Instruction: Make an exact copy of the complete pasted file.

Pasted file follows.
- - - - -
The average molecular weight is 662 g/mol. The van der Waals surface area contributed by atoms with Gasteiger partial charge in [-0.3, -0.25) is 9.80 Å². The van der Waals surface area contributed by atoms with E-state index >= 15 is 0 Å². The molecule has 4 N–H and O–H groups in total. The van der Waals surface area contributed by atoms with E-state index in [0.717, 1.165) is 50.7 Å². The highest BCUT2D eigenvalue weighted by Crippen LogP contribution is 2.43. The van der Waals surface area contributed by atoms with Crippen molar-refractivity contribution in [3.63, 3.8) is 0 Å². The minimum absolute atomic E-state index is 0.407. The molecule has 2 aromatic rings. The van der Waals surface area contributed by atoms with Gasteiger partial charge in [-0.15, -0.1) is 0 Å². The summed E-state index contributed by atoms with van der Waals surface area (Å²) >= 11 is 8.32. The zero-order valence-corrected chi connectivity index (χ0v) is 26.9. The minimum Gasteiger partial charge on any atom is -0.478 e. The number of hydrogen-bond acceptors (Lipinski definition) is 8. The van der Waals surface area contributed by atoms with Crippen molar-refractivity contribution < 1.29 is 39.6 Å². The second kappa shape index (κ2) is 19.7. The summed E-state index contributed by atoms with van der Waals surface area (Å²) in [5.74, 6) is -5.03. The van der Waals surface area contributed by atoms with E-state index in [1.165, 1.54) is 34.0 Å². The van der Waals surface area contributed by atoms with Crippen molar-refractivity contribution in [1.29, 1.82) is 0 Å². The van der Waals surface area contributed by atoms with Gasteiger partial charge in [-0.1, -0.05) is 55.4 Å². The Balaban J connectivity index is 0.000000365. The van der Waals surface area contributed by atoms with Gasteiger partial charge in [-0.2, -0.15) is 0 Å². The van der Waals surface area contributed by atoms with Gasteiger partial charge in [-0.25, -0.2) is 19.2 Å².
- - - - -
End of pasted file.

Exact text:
The average molecular weight is 662 g/mol. The van der Waals surface area contributed by atoms with Gasteiger partial charge in [-0.3, -0.25) is 9.80 Å². The van der Waals surface area contributed by atoms with E-state index >= 15 is 0 Å². The molecule has 4 N–H and O–H groups in total. The van der Waals surface area contributed by atoms with E-state index in [0.717, 1.165) is 50.7 Å². The highest BCUT2D eigenvalue weighted by Crippen LogP contribution is 2.43. The van der Waals surface area contributed by atoms with Crippen molar-refractivity contribution in [3.63, 3.8) is 0 Å². The minimum absolute atomic E-state index is 0.407. The molecule has 2 aromatic rings. The van der Waals surface area contributed by atoms with Gasteiger partial charge in [-0.15, -0.1) is 0 Å². The summed E-state index contributed by atoms with van der Waals surface area (Å²) >= 11 is 8.32. The zero-order valence-corrected chi connectivity index (χ0v) is 26.9. The minimum Gasteiger partial charge on any atom is -0.478 e. The number of hydrogen-bond acceptors (Lipinski definition) is 8. The van der Waals surface area contributed by atoms with Crippen molar-refractivity contribution < 1.29 is 39.6 Å². The second kappa shape index (κ2) is 19.7. The summed E-state index contributed by atoms with van der Waals surface area (Å²) in [5.74, 6) is -5.03. The van der Waals surface area contributed by atoms with E-state index in [1.165, 1.54) is 34.0 Å². The van der Waals surface area contributed by atoms with Crippen molar-refractivity contribution in [1.29, 1.82) is 0 Å². The van der Waals surface area contributed by atoms with Gasteiger partial charge in [-0.1, -0.05) is 55.4 Å². The Balaban J connectivity index is 0.000000365. The van der Waals surface area contributed by atoms with Gasteiger partial charge in [-0.2, -0.15) is 0 Å². The van der Waals surface area contributed by atoms with Gasteiger partial charge in [-0.25, -0.2) is 19.2 Å².